• Raw meaty bone - The act of chewing / grinding on bones is also why they’re often referred to as ‘nature’s toothbrush’. Feeding raw bones can help with the removal of plaque buildup which is essential when trying to prevent plaque from building up. Always give bones under supervision. Read more about choosing the right bone for your dog here.
• Daily teeth brushing - Plaque constantly grows with bacteria on your pet’s teeth, so daily teeth brushing may keep this bacteria under control. Plaque can be brushed away, tartar cannot. For a quick and easy toothpaste, check out this Chefs & Dogs homemade recipe.
• Probiotics - Probiotics help create a healthy bacterial environment in your pet’s mouth and gut. Try our Big Dog Probiotic blend.
• Bone Broth – Bone broth is full of beneficial minerals that help keep the teeth and gums strong. Check out this Bone Broth Recipe by Chefs & Dogs.
Dental health and nutrition
Nutrition is the foundation of your pet’s overall health and the health of your pet’s teeth and gums come mainly from a species appropriate diet. Dogs and cats fed a natural diet including muscle meat and raw meaty bones typically have overall healthier mouths. A raw diet provides the right environment for a healthy oral microbiome, as natural live enzymes help prevent tartar build-up.
Veterinarian Tom Lonsdale has seen substantial changes in the dental health of his patients by changing their diet from kibble to a raw diet. Dr. Lonsdale conducted a 17-day trial where he took four fully raw fed dogs and put them on a kibble only diet. Each dog, while on a raw diet, started off with pearly white teeth but after the experiment had stinky breath, yellow teeth, and sore bleeding gums. You can view more of this experiment here.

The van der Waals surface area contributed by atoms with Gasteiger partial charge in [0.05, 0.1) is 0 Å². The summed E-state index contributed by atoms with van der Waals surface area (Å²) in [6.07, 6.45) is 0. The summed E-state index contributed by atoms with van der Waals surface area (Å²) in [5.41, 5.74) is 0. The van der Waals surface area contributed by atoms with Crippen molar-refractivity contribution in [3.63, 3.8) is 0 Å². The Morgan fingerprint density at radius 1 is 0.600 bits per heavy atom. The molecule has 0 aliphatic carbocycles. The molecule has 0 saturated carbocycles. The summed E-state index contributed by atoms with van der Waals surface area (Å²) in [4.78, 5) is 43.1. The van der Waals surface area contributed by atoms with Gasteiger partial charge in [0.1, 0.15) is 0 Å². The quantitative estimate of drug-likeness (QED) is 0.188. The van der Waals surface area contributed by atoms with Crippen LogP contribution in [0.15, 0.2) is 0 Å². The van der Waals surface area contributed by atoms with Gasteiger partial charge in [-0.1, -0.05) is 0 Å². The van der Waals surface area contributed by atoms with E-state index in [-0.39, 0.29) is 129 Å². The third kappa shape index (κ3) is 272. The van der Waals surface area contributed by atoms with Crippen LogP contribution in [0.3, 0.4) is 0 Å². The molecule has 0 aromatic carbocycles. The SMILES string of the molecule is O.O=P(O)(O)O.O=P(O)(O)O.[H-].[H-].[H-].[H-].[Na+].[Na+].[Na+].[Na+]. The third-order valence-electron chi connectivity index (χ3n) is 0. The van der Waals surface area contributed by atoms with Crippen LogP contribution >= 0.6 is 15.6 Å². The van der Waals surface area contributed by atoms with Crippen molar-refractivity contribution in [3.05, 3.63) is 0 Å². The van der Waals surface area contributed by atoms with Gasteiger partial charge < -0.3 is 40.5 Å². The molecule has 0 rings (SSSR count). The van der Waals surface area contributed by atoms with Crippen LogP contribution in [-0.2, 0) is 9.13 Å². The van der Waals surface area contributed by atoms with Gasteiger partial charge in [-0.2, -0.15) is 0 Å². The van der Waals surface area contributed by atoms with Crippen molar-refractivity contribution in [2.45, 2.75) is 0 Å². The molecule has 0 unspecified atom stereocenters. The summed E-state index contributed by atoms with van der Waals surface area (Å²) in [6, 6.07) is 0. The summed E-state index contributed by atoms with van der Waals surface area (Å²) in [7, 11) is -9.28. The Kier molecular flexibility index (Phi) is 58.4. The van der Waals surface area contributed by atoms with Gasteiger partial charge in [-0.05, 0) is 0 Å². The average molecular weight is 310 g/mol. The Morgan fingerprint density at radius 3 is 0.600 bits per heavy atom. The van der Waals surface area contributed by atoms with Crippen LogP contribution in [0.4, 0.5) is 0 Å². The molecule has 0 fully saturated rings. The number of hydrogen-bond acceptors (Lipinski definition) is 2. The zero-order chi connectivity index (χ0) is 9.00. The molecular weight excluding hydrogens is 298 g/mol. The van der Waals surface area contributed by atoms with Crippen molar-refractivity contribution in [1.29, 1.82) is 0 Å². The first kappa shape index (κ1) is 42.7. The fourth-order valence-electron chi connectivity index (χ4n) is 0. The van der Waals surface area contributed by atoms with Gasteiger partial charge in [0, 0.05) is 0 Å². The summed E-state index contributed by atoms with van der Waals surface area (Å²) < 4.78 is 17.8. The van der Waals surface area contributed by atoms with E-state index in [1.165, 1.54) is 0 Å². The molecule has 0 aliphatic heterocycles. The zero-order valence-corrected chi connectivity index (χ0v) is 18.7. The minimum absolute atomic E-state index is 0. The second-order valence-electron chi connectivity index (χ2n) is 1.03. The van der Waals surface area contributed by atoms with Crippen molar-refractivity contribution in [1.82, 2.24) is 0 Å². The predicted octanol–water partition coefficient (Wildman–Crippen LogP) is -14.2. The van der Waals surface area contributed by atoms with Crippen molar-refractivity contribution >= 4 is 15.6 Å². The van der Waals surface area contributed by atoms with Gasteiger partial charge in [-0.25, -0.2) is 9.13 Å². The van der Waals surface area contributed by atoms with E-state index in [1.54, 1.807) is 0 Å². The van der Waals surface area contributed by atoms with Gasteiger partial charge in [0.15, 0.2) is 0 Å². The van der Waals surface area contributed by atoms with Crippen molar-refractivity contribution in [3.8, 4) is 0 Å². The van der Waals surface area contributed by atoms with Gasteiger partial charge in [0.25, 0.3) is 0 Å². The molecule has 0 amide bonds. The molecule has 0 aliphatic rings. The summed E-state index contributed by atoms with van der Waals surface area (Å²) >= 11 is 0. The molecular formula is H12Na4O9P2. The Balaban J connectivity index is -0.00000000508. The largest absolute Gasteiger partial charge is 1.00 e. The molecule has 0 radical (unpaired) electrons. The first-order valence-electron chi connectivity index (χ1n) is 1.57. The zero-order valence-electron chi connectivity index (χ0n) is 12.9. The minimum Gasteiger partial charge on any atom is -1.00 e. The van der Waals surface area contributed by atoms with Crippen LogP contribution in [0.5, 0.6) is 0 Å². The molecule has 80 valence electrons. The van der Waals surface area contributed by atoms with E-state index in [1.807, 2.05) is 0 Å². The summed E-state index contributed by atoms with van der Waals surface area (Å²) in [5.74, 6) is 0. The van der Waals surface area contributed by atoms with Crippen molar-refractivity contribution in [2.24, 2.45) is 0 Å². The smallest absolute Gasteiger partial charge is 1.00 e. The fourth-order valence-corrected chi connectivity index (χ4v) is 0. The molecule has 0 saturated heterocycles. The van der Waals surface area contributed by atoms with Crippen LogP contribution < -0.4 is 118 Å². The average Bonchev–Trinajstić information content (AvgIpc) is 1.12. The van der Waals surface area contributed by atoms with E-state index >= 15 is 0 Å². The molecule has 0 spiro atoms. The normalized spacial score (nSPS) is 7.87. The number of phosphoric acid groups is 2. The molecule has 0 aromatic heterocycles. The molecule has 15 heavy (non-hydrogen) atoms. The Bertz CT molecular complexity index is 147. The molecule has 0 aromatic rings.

Veterinarian Sara Chapman says, “Raw meaty bone diets keep wild carnivores’ teeth in top condition, and they can do the same for our domesticated carnivores. Even ground raw diets help prevent tartar build up, as the meat contains natural enzymes, and raw diets do not stick to the teeth, unlike diets that are high in starch.”
In conclusion, a good dental routine for your pet is important to not only prevent disease but to maintain general health and wellbeing.
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1. Wiggs RB, Lobprise HB. Periodontology. Veterinary Dentistry, Principals and Practice. Philadelphia: Lippincott – Raven, 1997, pp 186-231.
2. Quirynen M, Teughels W, Kinder Haake S, Newman MG. Microbiology of periodontal diseases. Carranza’s Clinical Periodontology. St. Louis: WB Saunders, 2006, pp 134-169
3. Merin RL. Results of periodontal treatment. Carranza’s Clinical Periodontology. St. Louis: WB Saunders, 2006, pp 1206-1214
4. Grove TK. Periodontal disease. Compend Cont Ed Pract Vet 1982; 4(7):564.
5. Debowes LJ. Problems with the gingiva. In Niemiec BA (ed): Small Animal Dental, Oral and Maxillofacial Disease: A Colour Handbook. London: Manson, 2010, pp 159-181.
6. Novak MJ. Classification of diseases and conditions affecting the periodontium. Carranza’s Clinical Periodontology. St. Louis: WB Saunders, 2006, pp 100-109.
7. University of Minnesota Center for Companion Animal Health. National Companion Animal Study, 1996, p 3.
8. Lund EM, Armstrong PJ, Kirk CA, et al. Health status and population characteristics of dogs and cats examined at private veterinary practices in the United States. JAVMA 1999; 214:1336-1341.
9. Systemic Diseases Caused by Oral Infection - https://www.ncbi.nlm.nih.gov/pmc/articles/PMC88948/
10. Why You Should Skip Dental Cleaning Without Anesthesia https://healthypets.mercola.com/sites/healthypets/archive/2018/09/23/dental-disease-in-pets.aspx
11. The Disturbing Cause Of Dental Disease In Dogs https://www.dogsnaturallymagazine.com/the-disturbing-cuase-of-dental-disease-in-dogs/
12. Dental pain in dogs https://vcahospitals.com/know-your-pet/dental-pain-in-dogs